Ford Touts Expanded Partnership With Mobileye for Next-gen Driver Assist

Steph Willems
by Steph Willems
ford touts expanded partnership with mobileye for next gen driver assist

Despite urging buyers to venture far from the beaten path with its new Bronco, Ford knows the bulk of its customers will want to keep their tires planted firmly on blacktop, and chances are they’d like the car to handle some of the responsibilities, too.

With that in mind, Ford reached a deal with Mobileye to develop and provide a key element of the brand’s driver-assist hardware. Note that we’re not calling it semi-autonomous, and with good reason.

Reaching Level 1 and 2 autonomy is for any automaker looking to advertise added safety and limited hands-off driving, but neither level equals “autonomous driving.” Drivers must remain aware of the road ahead and ready to take over in an instant. Tesla’s Autopilot and General Motors’ Super Cruise are among the Level 2 systems out there.

Ford’s recently-announced Active Driver Assist will join the fray in 2021, appearing on such vehicles as the Mustang Mach-E, F-150, and other new-generation models. Helped into existence by Mobileye’s EyeQ camera-based system, the tech suite will keep an eye out for oncoming obstacles and intervene if necessary. With the Mobileye deal in the bag, the firm’s logo and name will appear on vehicles’ infotainment screens.

Beginning life as an Israeli startup, Mobileye soon captured the attention of Intel, which bought the firm in 2017.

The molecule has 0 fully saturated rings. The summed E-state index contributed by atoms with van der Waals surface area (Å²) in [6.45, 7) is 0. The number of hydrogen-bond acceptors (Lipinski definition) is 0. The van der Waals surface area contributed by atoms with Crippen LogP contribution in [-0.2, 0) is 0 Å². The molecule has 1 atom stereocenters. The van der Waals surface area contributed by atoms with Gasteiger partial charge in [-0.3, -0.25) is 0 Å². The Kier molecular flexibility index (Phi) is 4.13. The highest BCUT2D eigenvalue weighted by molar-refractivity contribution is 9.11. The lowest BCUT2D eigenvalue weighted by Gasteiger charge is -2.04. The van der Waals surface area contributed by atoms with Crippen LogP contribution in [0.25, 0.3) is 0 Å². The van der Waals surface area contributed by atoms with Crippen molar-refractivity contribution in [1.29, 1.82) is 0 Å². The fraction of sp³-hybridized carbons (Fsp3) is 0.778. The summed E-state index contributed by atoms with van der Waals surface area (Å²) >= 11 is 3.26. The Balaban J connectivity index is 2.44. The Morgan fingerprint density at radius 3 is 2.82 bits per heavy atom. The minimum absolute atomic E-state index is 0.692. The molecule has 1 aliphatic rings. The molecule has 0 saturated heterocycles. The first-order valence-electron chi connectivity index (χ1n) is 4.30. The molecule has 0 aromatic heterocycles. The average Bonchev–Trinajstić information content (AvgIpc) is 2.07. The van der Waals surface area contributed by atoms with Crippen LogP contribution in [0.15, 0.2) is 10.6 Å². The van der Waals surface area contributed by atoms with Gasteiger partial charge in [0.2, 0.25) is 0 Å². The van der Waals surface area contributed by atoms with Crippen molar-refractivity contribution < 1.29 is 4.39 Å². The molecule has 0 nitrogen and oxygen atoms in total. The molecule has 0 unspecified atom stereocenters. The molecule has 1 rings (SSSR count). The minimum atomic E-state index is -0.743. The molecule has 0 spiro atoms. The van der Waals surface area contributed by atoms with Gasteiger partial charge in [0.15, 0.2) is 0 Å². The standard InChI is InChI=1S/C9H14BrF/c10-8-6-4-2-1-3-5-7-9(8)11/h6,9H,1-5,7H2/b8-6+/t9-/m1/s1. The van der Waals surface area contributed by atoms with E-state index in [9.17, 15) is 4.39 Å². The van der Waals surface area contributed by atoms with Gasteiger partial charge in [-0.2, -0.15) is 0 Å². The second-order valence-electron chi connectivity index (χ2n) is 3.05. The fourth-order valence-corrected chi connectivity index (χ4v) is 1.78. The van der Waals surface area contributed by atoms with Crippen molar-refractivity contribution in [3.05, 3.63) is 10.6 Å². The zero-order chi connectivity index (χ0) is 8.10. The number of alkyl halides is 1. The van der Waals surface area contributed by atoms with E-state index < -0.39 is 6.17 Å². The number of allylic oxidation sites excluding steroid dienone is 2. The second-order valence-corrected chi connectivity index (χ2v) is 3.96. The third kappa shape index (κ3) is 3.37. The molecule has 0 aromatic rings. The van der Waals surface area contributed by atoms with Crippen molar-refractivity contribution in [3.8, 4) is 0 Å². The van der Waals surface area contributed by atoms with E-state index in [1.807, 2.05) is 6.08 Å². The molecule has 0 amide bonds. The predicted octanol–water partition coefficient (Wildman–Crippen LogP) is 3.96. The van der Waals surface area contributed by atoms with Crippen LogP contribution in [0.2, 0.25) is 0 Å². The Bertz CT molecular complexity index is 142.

Mobileye’s sensors and related software is an essential dance partner for Ford’s lane-keeping and lane-holding features, as well as collision warning and pedestrian detection. The features, found in the company’s Ford Co-Pilot360 driver-assist suite, spans the company’s vehicle range. Active Driver Assist will proliferate through the lineup once that system comes aboard.

“While Ford and Mobileye have worked together for years, this marks the first time Ford is committing to the company’s technology for the entire lifecycle of its next-generation vehicles,” the automaker said in a release. “Both parties will work with designated Ford Tier 1 providers to supply the technology for vehicle integration.”

[Image: Ford]

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2 of 5 comments
  • Mcs Mcs on Jul 20, 2020

    Even Tesla ditched Mobileye. Good luck Ford.

  • Andrew Andrew on Jul 20, 2020

    My job retrofitted some of Mobileye's aftermarket "solutions" and they're awful. They pick up cracks in the road as lane lines and bark at you for leaving your lane, it thinks pedestrian crossing signs are actual pedestrians and I've also had it issue deafening forward collision alerts when there were no cars anywhere near me. I've also had it read a 20 mph speed limit sign as 70 and a 55 sign as 35. Yeah. Color me unimpressed.

  • Doc423 Well said, Jeff.
  • Urlik My online research seems to indicate it’s an issue with the retaining clips failing and allowing the valve spring retainers to come out. This results in the valve dropping into the cylinder.
  • EBFlex Typical Ford. For those keeping track, Ford is up to 44 recalls for the year. Number one recalled manufacturer (yet again) by a wide margin.
  • Lorie Did they completely forget the damn 2.0 ecoboosts that have the class action lawsuit? Guess those of us that had to pay out of pocket for an engine replacement for a fail at 76k miles are out of luck? I will never buy a Ford again.
  • Mncarguy I remember when the Golf came out and all the car magazines raved about it. I bought an early one in the mid level trim, brown with a beige vinyl interior and a stick. I must have blocked out a lot about that car, because the only thing I remember is one day with my wife and infant in the car, the brakes went out! I could use the parking brake and made it home. There must have been other issues (beside an awful dealer who felt like they were doing you a favor even letting you come in for service) because I swore I'd never buy a VW again. I did get a new Beetle and later a Passat. That's another story!